Last week I submitted my thesis. No hoopla. No fanfare. No round of applause. It was merely a matter of printing four copies, getting them bound, then dropping them off at the reception desk of a University office building. Quite an anticlimax really. In return I was given a pro forma acknowledgement of receipt and the promise that they would be passed on to the relevant department. I needed no more than that, but I can’t help thinking how deflated some people must feel; all that effort and not even a ‘congratulations’ or ‘you must be delighted?’ Perhaps there might be something to be gained from the University rethinking that small but significant aspect of the examination process.
The next formal stage from my perspective will be the viva or oral exam. At the moment, that’s scheduled for mid-December, leaving me with five weeks in which to prepare. Most candidates have a mock exam and I know that will be vital for me too, so preparing for that is my next task. To be fair, I haven’t exactly left viva prep until the last minute. Over the past couple of years I’ve been collecting resources which might help me in this endeavour. I’ve listened to many Viva Survivors podcasts, read through Pat Thomson’s and Inger Mewburn’s viva-related posts, and skimmed a number of books in the Uni library to see which might be most helpful. I’ve also attended a number of doctoral support seminars which have dealt with this topic, so it’s fair to say I have a pretty good idea of what will be required of me. Knowing what I should do and translating that into a solid performance on the day are two different matters however. Interviews have never been one of my strengths; I’m never comfortable answering questions on the hoof, especially complex ones. To address this shortcoming I know that what helps me is thinking through and preparing answers for the questions I’m most likely to be asked, answers which will be sufficiently broad that they can be reconfigured to address most general, rather than specific questions I’m asked. I also need to develop a strategy for dealing with questions I haven’t been able to anticipate.
I spent the last few days well away from the thesis just to provide a little distance and breathing space so I can return to it afresh. Now I’m ready to get stuck in once more and firstly want to set out the different steps I‘ll take over the next couple of weeks. There are two main parts I feel: becoming intimate with the thesis, and developing answers to possible questions.
- I need to re-read the thesis as part of reacquainting myself with what I wrote over the course of a year. But rather than a passive, bland exercise, I’ll firstly be checking for and noting any remaining errors which might have escaped the proof-reading. Different sources of advice recommend making summary notes as you go along, for example using the white space at the top of each page to add a ten-ish word summary of the contents.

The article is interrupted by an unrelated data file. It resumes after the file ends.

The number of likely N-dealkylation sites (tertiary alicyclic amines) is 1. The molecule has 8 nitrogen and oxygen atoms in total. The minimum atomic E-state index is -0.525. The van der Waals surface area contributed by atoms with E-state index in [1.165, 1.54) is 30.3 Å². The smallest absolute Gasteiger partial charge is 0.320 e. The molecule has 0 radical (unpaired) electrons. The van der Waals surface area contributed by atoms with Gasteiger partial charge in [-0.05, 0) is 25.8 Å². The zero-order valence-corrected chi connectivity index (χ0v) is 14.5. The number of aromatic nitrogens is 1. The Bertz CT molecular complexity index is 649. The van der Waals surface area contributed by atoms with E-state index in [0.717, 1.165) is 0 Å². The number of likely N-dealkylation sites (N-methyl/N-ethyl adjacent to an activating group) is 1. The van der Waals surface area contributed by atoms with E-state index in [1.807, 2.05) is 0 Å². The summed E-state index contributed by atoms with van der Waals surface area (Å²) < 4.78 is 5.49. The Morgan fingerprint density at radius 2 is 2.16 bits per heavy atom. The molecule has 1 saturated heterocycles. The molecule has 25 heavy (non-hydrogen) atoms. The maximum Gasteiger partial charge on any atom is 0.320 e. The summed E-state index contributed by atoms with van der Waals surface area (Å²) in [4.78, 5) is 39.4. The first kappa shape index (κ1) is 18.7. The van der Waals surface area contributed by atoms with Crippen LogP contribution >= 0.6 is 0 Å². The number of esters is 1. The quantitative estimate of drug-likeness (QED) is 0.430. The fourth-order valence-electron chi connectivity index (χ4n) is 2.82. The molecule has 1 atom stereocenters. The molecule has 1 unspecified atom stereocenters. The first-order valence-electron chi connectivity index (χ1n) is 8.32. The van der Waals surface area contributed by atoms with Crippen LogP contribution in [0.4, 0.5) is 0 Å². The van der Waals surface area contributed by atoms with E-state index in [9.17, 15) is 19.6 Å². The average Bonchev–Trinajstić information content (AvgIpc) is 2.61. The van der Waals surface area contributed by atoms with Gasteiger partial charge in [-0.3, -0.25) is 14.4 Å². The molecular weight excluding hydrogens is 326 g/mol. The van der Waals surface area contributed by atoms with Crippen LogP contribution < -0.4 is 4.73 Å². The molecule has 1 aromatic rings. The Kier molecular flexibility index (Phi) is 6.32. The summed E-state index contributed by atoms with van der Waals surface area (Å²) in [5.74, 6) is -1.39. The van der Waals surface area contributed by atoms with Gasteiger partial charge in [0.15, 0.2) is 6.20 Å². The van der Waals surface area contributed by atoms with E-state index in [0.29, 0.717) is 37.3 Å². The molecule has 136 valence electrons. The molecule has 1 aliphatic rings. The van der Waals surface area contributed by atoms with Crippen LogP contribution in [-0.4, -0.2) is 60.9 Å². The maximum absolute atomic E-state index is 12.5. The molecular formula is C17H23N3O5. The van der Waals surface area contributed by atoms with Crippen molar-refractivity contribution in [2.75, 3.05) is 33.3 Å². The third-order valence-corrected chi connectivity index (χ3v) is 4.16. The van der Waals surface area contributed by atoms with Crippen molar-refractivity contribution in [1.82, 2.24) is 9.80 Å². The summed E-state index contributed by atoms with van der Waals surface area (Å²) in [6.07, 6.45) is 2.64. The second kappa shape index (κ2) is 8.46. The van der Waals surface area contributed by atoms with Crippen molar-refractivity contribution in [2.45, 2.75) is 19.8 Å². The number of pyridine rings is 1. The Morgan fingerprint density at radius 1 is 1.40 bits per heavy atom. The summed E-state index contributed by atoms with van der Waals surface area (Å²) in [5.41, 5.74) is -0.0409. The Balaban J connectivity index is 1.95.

- I’ve found the University of Leicester’s viva advice pages particularly useful and think I’ll find it helpful to produce ‘a copy of the List of Contents with plenty of spacing so that you can write a brief summary of the content under each heading.’ I wonder if, as part of this process, I could produce and thread together tweet-length section summaries. Posting them to Twitter might be doubly beneficial: feeding findings back to those who were generous enough to provide the original data (and perhaps even getting reciprocal comments); encouraging me to be as concise as possible in making those section summaries; and maintaining coherence throughout the study where Twitter was the source of inspiration, of participants, of data, and now a means of dissemination.
- Leicester also advocates practising telling the story of your thesis in two minutes and being able to do the same for each chapter. Also sound advice I think. I know I find writing a powerful thinking tool, but practising verbalising those thoughts will be crucial.
- There are likely to be two main kinds of questions I’m asked: general questions which might reasonably directed at any PhD candidate, and specific questions arising from my thesis. The former include examples like the opening question designed to help the candidate to settle, such as ‘What inspired you to come to study this particular topic?’ or ‘Can you give us a brief snapshot of your thesis?’ Then there may be other general questions like ‘How did you choose what to include (and exclude from) your literature review?’, ‘Why did you choose this particular conceptual framework?’ or ‘In what ways is your work original?’ In other words, generic questions about the sections/chapters which conventionally make up a thesis – broadly about theory, methodology, methods, findings, analysis and conclusions.
- The more specific questions are likely to arise where I’ve made particular claims which need further defending, about the unusual or unique methods I’ve chosen (I can’t imagine there’ll be no questions about flanography for example), and about the decisions I’ve taken and choices I’ve made.
Whether general or specific, I know if I was asked those questions right now, I’d struggle. My rationale behind particular decisions was often developed months ago and is now sometimes difficult to recall, or maybe I never articulated it clearly in the first place? Addressing those issues will form part of my work during the next few weeks. Since I’d be drafting answers in text form anyway, it makes sense to launch those thoughts through this blog and see what emerges. When I’ve re-read and summarised my thesis page-by-page, I’ll return back here and share short-post chapter summaries. I’ll then move on to penning posts which answer some of the questions I might get, or which might help me think more closely about how to describe and explain my work.